Life Line

In spring 2019, Amos Rex will be showing the works of the Belgian painter René Magritte (1898-1967) for the first time in Finland. Magritte, who is considered a leading figure in Surrealism, is particularly known for his works that turn everyday reality upside down; an apple fills a whole room and a nose becomes a pipe. The familiar is suddenly bafflingly strange.

The goal of Magritte’s various surrealistic periods was to solve the enigma of being human – Magritte sought an answer to the universal question of humanity through his art. He probed everyday reality in an attempt to grasp the mysteries hidden within.

The exhibition puts the artist himself centre stage: it is constructed around Magritte’s Life Line lecture, given in Antwerp in 1938. This was one of the rare occasions when the inscrutable artist revealed his working methods and artistic motivations. Magritte had otherwise always refused to explain his works, which gave glimpses of what “the mystery of the world” might look like in pictorial form.

The works on display give a multi-faceted view of the development of Magritte’s working process in different periods. The phases of Magritte’s life and his ideas lend wings to this journey through the artist’s chequered career, right from the early days of Surrealism to his “Vache period”. Besides the visual arts, the supplementary programme for this exhibition by the cinephile artist also extends to Bio Rex’s silver screen in the guise of the silent film serial Fantômas by Louis Feuillade.

The exhibition is realised in collaboration with the MASI, Museo d’arte della Svizzera Italiana in Lugano, Switzerland. The curators are two Belgian Surrealism experts: Director of the Musée de la Photographie à Charleroi, Xavier Canonne; and art historian Julie Waseige.

Magrit­te's Sur­re­al­ism

Surrealism is a movement in modern art, literature and film that was at its most influential between the world wars, but its heritage can still be seen in the visual arts today, too. It sprang up as a protest against realism and Cubism – Surrealism literally means “being above the real”. The movement was led by the French poet André Breton, and the ranks of famous surrealists include Salvador Dali and Joan Miró. The Surrealists emphasized art that comes about without the conscious control of reason, aesthetics or morality, and were interested in dreams and psychoanalytic theory.

René Magritte and his Belgian Surrealist circle, nevertheless, diverged from the mainstream in their use of reality as a tool for calling that very reality into question. Magritte was not so interested in the subconscious, but used his art to investigate reality as an untrustworthy, ideological structure. Chopping it up and borrowing elements from it, nevertheless, allowed him to address fundamental questions about human existence – in Magritte’s words “the mystery of the world”.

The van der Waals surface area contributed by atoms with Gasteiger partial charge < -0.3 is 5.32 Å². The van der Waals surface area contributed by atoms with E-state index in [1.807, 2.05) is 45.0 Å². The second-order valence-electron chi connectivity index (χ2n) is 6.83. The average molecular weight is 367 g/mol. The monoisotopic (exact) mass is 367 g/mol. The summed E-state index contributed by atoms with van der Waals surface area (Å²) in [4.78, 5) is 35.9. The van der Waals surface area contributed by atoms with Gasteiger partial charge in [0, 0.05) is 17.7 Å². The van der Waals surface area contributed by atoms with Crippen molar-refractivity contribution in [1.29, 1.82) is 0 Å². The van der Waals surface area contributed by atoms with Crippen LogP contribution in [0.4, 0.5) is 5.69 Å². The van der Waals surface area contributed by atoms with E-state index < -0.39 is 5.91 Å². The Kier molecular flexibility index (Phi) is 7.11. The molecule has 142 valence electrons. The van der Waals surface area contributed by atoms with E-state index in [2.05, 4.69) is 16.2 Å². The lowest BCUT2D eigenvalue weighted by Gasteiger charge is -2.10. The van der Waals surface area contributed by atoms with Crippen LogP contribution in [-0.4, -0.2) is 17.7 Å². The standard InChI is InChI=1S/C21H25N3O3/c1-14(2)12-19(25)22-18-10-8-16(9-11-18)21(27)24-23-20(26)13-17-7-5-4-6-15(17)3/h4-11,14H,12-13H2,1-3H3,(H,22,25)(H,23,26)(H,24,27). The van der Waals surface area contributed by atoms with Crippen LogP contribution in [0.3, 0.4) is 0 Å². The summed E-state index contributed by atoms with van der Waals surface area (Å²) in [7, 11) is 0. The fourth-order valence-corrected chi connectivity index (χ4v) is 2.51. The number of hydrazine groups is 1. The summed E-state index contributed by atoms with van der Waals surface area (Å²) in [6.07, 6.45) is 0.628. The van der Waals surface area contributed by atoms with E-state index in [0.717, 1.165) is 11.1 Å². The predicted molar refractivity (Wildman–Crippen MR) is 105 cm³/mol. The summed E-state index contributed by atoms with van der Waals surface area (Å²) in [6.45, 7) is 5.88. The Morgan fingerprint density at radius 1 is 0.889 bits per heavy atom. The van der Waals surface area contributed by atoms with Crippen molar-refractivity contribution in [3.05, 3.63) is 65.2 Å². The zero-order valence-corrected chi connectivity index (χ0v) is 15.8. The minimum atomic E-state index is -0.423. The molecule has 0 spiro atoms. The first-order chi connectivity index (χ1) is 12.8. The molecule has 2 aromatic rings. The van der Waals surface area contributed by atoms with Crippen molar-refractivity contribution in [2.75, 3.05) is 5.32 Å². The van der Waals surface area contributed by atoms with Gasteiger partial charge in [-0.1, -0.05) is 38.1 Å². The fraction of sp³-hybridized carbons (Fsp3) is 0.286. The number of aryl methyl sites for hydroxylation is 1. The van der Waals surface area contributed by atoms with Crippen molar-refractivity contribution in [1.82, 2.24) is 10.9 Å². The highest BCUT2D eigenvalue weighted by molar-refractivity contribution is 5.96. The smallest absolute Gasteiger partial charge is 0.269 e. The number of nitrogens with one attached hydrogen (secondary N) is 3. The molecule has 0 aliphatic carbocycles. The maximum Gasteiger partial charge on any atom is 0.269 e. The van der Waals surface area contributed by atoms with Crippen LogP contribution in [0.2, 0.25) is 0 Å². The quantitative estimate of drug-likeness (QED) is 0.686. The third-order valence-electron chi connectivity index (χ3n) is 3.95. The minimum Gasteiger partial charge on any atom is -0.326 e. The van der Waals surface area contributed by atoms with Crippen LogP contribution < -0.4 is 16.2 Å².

Fantômas

During the current René Magritte exhibition Amos Rex will be hosting the complete series of Fantômas silent movies by Louis Feuillade every Monday until 11 March.  All films with French texts and English subtitles.

Screenings are free and open to everyone.

Fantômas I: In the Shadow of the Guillotine (À l’ombre de la guillotine, 1913), 58 min
11 February 2019, 5 p.m.

Fantômas II: Juve vs. Fantômas (Juve contre Fantômas, 1913), 64 min
18 February 2019, 5 p.m.

Fantômas III: The Fatal Dead (Le Mort Qui Tue, 1913), 95 min
25 February 2019, 5 p.m.

Fantômas IV: Fantômas vs. Fantômas (Fantômas contre Fantômas, 1914), 61 min

4 March 2019, 5 p.m.

Fantômas V: The False Magistrate (Le Faux Magistrat, 1914), 75 min
11 March 2019, 5 p.m.

Korjaamo Kino: Twisted Visions

Film series exploring what Surrealism would look like in films of recent decades

The initial impetus for the Twisted Visions season came from Amos Rex’s Magritte exhibition. It fills the screen with curious events and filmic metamorphoses.

Surrealism in general and Magritte’s works in particular rely on the power of startling, compelling images. In the films in the Twisted Visions season images are transformed into new ones and characters and situations become something else. Interleaved between present, history and future, real and unreal, are multiple levels that sometimes seek to mislead the viewer. The series has been curated by storyteller and screenwriter Tytti Rantanen.

For tickets and further details of the films see the Korjaamo Kino website.

Amos Rex: Amiina & Fantômas

6 April 2019 7pm

In honor of René Magritte, the Spring of Amos Rex museum and Bio Rex cinema will look and sound surreal! Amos Rex and Korjaamo Kino are proud to present a live accompanied silent film screening Amiina: Juve vs. Fantômas on Saturday 6 April 2019.

Icelandic string quartet Amiina perform a haunting soundtrack live to a screening of the silent film classic Juve vs. Fantômas (1913). The ethereal music of Amiina echoes perfectly the surreal and mysterious film, in which the detective Juve chases the untouchable criminal Fantômas all around Paris. The cine-concert premiered in 2013 at Théâtre du Châtelet in Paris to celebrate the 100th anniversary of the silent film series, at the invitation of the reknown soundtrack composer Yann Tiersen.

For tickets and further details of the films see the Korjaamo Kino website.

Upcoming

Studio Drift

6 March – 19 May 2019

In spring 2019, the public will be amazed by the Amsterdam artist duo Studio Drift – Lonneke Gordijn (b. 1980) and Ralph Nauta (b. 1978). Studio Drift occupy the borders between design, visual art and technology. Their works combine light and movement, and they also find beautiful, exciting ways to call into question the laws governing humanity, technology and nature.

Amos Rex will, for instance, be showing Drifter, a concrete block that floats lightly in the air. Studio Drift had their first extensive solo exhibition at Amsterdam’s renowned Stedelijk Museum in spring 2018.